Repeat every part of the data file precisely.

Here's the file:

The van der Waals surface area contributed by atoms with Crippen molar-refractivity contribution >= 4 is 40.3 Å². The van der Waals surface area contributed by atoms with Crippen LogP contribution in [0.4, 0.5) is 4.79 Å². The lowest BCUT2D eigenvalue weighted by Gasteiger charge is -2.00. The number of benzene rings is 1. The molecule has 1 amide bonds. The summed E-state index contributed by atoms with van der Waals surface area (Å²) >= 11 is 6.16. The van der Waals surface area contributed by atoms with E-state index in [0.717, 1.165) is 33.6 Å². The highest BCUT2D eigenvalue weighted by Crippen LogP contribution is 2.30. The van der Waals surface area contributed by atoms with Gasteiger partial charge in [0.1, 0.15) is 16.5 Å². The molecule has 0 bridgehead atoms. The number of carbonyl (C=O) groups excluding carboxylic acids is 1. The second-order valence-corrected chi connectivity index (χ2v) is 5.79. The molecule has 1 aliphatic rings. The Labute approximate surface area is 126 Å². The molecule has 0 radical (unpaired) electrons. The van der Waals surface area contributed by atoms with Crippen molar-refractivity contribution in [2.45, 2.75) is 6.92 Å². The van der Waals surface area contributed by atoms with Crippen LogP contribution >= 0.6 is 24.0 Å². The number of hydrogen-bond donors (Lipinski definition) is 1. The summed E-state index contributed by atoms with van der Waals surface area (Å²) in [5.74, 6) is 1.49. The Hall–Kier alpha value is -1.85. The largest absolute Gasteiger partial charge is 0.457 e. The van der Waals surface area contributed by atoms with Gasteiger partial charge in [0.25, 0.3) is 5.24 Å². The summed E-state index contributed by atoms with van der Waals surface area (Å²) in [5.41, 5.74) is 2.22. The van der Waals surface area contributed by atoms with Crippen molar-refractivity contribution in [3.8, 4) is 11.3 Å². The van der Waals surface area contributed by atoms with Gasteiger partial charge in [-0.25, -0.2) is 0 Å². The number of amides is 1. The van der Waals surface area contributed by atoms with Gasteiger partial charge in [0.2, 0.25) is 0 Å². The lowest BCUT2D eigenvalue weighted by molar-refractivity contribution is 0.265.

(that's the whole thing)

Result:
The van der Waals surface area contributed by atoms with Crippen molar-refractivity contribution >= 4 is 40.3 Å². The van der Waals surface area contributed by atoms with Crippen LogP contribution in [0.4, 0.5) is 4.79 Å². The lowest BCUT2D eigenvalue weighted by Gasteiger charge is -2.00. The number of benzene rings is 1. The molecule has 1 amide bonds. The summed E-state index contributed by atoms with van der Waals surface area (Å²) >= 11 is 6.16. The van der Waals surface area contributed by atoms with E-state index in [0.717, 1.165) is 33.6 Å². The highest BCUT2D eigenvalue weighted by Crippen LogP contribution is 2.30. The van der Waals surface area contributed by atoms with Gasteiger partial charge in [0.1, 0.15) is 16.5 Å². The molecule has 0 bridgehead atoms. The number of carbonyl (C=O) groups excluding carboxylic acids is 1. The second-order valence-corrected chi connectivity index (χ2v) is 5.79. The molecule has 1 aliphatic rings. The Labute approximate surface area is 126 Å². The molecule has 0 radical (unpaired) electrons. The van der Waals surface area contributed by atoms with Crippen molar-refractivity contribution in [2.45, 2.75) is 6.92 Å². The van der Waals surface area contributed by atoms with Crippen LogP contribution >= 0.6 is 24.0 Å². The number of hydrogen-bond donors (Lipinski definition) is 1. The summed E-state index contributed by atoms with van der Waals surface area (Å²) in [5.74, 6) is 1.49. The Hall–Kier alpha value is -1.85. The largest absolute Gasteiger partial charge is 0.457 e. The van der Waals surface area contributed by atoms with Gasteiger partial charge in [0.25, 0.3) is 5.24 Å². The summed E-state index contributed by atoms with van der Waals surface area (Å²) in [5.41, 5.74) is 2.22. The van der Waals surface area contributed by atoms with Crippen molar-refractivity contribution in [3.8, 4) is 11.3 Å². The van der Waals surface area contributed by atoms with Gasteiger partial charge in [-0.25, -0.2) is 0 Å². The number of amides is 1. The van der Waals surface area contributed by atoms with Gasteiger partial charge in [0.2, 0.25) is 0 Å². The lowest BCUT2D eigenvalue weighted by molar-refractivity contribution is 0.265.